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Long Term Effects of Reclaimed Water on Rose and Carnation Cut Flower Crops in Soil and Soilless Media



M.I. Safi, A. Fardous, M. Muddaber, S. El-Zuraiqi, A. Balaweneh, L. Al-Hadidi and I. Bashabsheh
 
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ABSTRACT

The effect of three irrigation regimes of low quality water (the effluent of reclaimed wastewater from Ramtha treating plant) on soil, drained water and plant tissue chemical composition of First Red cut flower rose cultivar grown on three rootstocks Rosa indica, Rosa canina and Natal Briar and three carnation cultivars `Voyore, Diana and Chad` was investigated in two separate experiments for two successive years 2003 and 2004 in two planting media soil and Zeotuff. After two years of growing roses and carnations in soil using reclaimed wastewater for irrigation, Ca reached intermediate concentrations, Mg very highly accumulated, Na showed high levels, P showed low levels, while K was very highly accumulated in both soil depths. Mn, Cu and Zn showed no accumulation in soil, Fe reached high levels in both years of irrigation in the two depths. According to the optimum nutrient`s levels in rose tissue declared by the literature, the only macro and micro element`s accumulation was recorded for Sodium in the tissue of first red rose planted in both media during both years and Iron in both media during the first year only, regardless of water treatment. While it was recorded for Mg in the tissue of carnations regardless of cultivar in tuff medium during both years and Fe in both media during the first year only, regardless of water treatment.

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  How to cite this article:

M.I. Safi, A. Fardous, M. Muddaber, S. El-Zuraiqi, A. Balaweneh, L. Al-Hadidi and I. Bashabsheh, 2007. Long Term Effects of Reclaimed Water on Rose and Carnation Cut Flower Crops in Soil and Soilless Media. Journal of Applied Sciences, 7: 1191-1198.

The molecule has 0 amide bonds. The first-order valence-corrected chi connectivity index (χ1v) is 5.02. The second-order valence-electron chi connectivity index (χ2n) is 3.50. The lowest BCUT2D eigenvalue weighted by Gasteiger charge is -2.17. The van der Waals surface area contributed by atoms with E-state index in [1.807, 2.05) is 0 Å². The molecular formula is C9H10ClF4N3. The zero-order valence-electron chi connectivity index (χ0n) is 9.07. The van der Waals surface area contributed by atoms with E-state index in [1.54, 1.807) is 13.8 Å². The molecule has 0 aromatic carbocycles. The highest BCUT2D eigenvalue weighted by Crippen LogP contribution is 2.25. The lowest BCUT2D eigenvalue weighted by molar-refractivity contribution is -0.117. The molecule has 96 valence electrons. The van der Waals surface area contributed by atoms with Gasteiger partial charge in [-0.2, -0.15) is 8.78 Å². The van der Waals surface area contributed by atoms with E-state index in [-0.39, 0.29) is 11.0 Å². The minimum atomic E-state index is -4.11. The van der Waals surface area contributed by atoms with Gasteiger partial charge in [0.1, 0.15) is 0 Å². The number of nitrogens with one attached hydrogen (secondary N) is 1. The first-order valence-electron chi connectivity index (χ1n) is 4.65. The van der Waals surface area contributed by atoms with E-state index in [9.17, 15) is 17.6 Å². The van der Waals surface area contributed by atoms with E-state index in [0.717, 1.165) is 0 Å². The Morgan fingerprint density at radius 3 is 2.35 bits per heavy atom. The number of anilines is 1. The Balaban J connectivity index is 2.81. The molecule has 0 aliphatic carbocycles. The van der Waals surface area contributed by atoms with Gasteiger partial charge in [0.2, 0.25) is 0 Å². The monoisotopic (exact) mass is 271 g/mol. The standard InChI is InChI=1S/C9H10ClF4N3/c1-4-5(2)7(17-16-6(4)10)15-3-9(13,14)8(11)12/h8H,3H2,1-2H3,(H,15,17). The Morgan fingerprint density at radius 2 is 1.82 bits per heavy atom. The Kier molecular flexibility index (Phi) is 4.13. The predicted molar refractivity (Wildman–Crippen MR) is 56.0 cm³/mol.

DOI: 10.3923/jas.2007.1191.1198

URL: https://scialert.net/abstract/?doi=jas.2007.1191.1198

INTRODUCTION

The rapidly expanding population of Jordan has generated an ever-increasing volume of reclaimed water, which has raised question as to how this low quality water should be managed and possibly recycled for the benefit of the society. The challenge for agriculture is represented by the extreme difficulty to sustain respond to a high consumption levels demand of water currently required by growers, particularly because of limited water resources. This makes cheap water a dream to most Jordanian growers. The main potential risks of reclaimed water reuse in agriculture is heavy metals accumulation in the soil and acidification impact (Water Corporation, 2003; Amin, 2001; Kretchmer et al., 2002) leading to increased mineral composition in plants tissue, influencing plant performance (yield and quality of produce). However, benefits can be gained from this water such as conserving of fresh water sources, reducing the use of synthetic fertilizer and improving soil properties (soil fertility) and producing higher yields (Kretchmer et al., 2002).